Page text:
In Matthew 4:19 Jesus says, “Follow me.” Where was He going? Did He have any idea? Obviously, He did. From Luke 10 we can see that He gave the disciples specific plans before He sent them out. In 2 Timothy 2:2 Paul says, “And the things you have heard me say in the presence of many witnesses entrust to reliable men who will also be qualified to teach others.” So what did Timothy teach? Did he have a plan, or did he lead by feelings or guessing? I believe he had a detailed plan for each person he was accountable to before God (Hebrews 13:17). Proverbs 14:12 says, “A man’s mind plans his way but the Lord directs his steps.” Truly, God is sovereign over all things. Yet He is the one who has called us to be where we are. Therefore, He is the one who holds us accountable for our obedience in fulfilling the work He has sent us to do. Goals are not meant to be legalistic straitjackets but maps to help us know the way. There will be detours, so flexibility is a must. However, we need a goal, a specific purpose to work towards. Structure through goals helps to achieve this. Goals aided Jesus and Paul, goals can aid you in your work with Jesus.
All ministries exist to achieve results. However, some Christians are inclined to think of setting goals as worldly and lacking faith. But which requires more faith? To tell people the Lord is leading me to Timbuktu to witness for Christ, or, the Lord is leading me to Timbuktu to plant two house churches among the Tuareg people within the next seven years? The latter is a measurable goal. Whenever we ask people why they do what they do, they will talk about what they want to happen as a result of their ministry. Those hoped for results are goals. We need to work together to quantify and qualify our hoped for results. In His Spirit, we need to set a target at which we may aim our faith.
In taking my motorcycle driving test, I had to complete an obstacle course. One of the obstacles was to drive the length of a thirty-foot plank that was eight inches wide. In practicing, I would invariably get all the way across the plank with my front wheel, only to have my back wheel come off the plank inches from success. I could never get it right until an instructor told me, “Focus on a spot six yards beyond the end of the plank and drive for that point.” I did that, and the rear tire never went off the plank again.
Goal setting needs to have SMARTS. Goals should be: Specific, Measurable, Active, Realistic, Time limited and Stretch us. Goals need to be specific. If we are going to be accountable, we need to know where we are going. If you went to a church and told them, “I am planning to serve God overseas, but I do not know where I am going, or what I’ll be doing, or how I’ll being doing it,” do you think the church would support you? Yet, once overseas, many B4Ters lose focus. Our big picture goals remain the big picture. We need to learn to plan specific steps which will put us on track to complete our big picture goals. Goals need to be measurable. You should know whether or not the goal has been accomplished. Goals also need to be active. A goal should show growth from one point in your life to another. It must be something bigger than myself that requires God’s intervention. I am going to Timbuktu to start two house churches among the Tuareg people in the next seven years is both measurable and it is active. Goals need to be realistic. Goals should be attainable, not pie in the sky dreams. I’m going to start people movement of Tuareg peoples to Christ in one year, without a clear word from God, is not attainable. Start small, and work your way up. Jesus Himself established the principle that a person must be proven faithful in the little things before being entrusted with much (Luke 16:10). Make sure the goal you are working for is something both He and you really want, not just something that sounds good. Goals need to be set within a defined period of time. It does little good to have measurable goals if we have an open-ended time frame. Finally, goals should require a stretch of faith. Jesus’ statement, you have not, because you ask not, has a parallel in much of life in the reality that “you attain little because you attempt little.” Goals should push us out of our comfort zone. We should not be content with simply doing what we already can do, but as William Carey put it, “Expect great things from God; attempt great things for God.”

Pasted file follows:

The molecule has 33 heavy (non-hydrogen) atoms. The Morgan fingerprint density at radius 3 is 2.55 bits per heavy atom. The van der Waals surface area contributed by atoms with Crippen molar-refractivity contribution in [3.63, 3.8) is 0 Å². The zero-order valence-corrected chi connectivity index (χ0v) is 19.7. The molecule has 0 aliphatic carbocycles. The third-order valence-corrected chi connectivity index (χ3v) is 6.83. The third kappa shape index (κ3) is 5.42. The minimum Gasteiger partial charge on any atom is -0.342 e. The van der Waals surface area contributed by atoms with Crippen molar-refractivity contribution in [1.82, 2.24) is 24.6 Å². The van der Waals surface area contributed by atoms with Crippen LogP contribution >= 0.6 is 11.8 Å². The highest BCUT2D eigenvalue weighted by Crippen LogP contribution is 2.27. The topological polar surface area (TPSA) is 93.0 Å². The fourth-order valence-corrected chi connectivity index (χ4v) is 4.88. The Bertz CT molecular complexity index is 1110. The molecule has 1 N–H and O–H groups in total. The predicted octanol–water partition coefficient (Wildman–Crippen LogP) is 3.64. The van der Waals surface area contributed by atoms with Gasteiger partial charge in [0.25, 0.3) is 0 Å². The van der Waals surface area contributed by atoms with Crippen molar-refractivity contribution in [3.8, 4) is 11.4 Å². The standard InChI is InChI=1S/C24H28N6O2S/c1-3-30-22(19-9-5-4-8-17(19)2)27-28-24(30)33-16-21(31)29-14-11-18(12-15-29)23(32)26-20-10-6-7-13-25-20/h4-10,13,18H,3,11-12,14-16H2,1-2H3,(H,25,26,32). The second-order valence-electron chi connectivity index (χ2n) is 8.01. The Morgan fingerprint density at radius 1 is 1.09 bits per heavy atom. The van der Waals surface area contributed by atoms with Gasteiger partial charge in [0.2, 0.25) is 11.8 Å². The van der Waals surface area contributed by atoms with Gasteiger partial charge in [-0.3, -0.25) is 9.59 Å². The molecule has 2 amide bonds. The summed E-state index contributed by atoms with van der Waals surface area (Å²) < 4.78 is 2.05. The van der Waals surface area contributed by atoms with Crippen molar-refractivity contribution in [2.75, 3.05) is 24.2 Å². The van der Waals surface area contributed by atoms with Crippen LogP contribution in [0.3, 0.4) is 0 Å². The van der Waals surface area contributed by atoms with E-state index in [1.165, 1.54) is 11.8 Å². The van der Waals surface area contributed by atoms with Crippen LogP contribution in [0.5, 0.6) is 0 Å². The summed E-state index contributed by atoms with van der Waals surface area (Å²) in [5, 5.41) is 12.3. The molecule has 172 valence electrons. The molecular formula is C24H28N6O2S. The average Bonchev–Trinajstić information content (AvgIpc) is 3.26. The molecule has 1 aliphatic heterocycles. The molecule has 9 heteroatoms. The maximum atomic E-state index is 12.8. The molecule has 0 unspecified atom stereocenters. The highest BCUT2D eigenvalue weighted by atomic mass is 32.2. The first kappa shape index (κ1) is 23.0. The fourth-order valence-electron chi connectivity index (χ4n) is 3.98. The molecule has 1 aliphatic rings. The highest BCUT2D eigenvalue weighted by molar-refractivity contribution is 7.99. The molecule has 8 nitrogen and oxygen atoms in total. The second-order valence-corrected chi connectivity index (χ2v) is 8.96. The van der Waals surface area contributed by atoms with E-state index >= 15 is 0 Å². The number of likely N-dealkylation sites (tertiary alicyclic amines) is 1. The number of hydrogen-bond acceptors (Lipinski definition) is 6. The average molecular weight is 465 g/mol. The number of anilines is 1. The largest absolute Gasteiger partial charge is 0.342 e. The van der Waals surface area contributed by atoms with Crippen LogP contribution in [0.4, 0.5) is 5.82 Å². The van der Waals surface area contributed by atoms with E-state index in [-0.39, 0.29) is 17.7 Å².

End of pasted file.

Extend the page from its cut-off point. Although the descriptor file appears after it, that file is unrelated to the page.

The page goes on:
Do you set goals? Do you find them helpful? What great things are you seeking to attempt for God? How do others know they are great? And of God?
I look forward to hearing from you.
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PATRICK LAI and his family have worked in SE Asia for other 37 years. His experience in doing business with Jesus has brought him to understand the meaning of work and worship in the marketplace. He started 14 businesses in four countries, six of which are still operating. Patrick and his wife, May, mentor and coach businesspeople working where there are few or no Christians. Check out Patrick’s latest book, Workship, now available in paperback and e-book.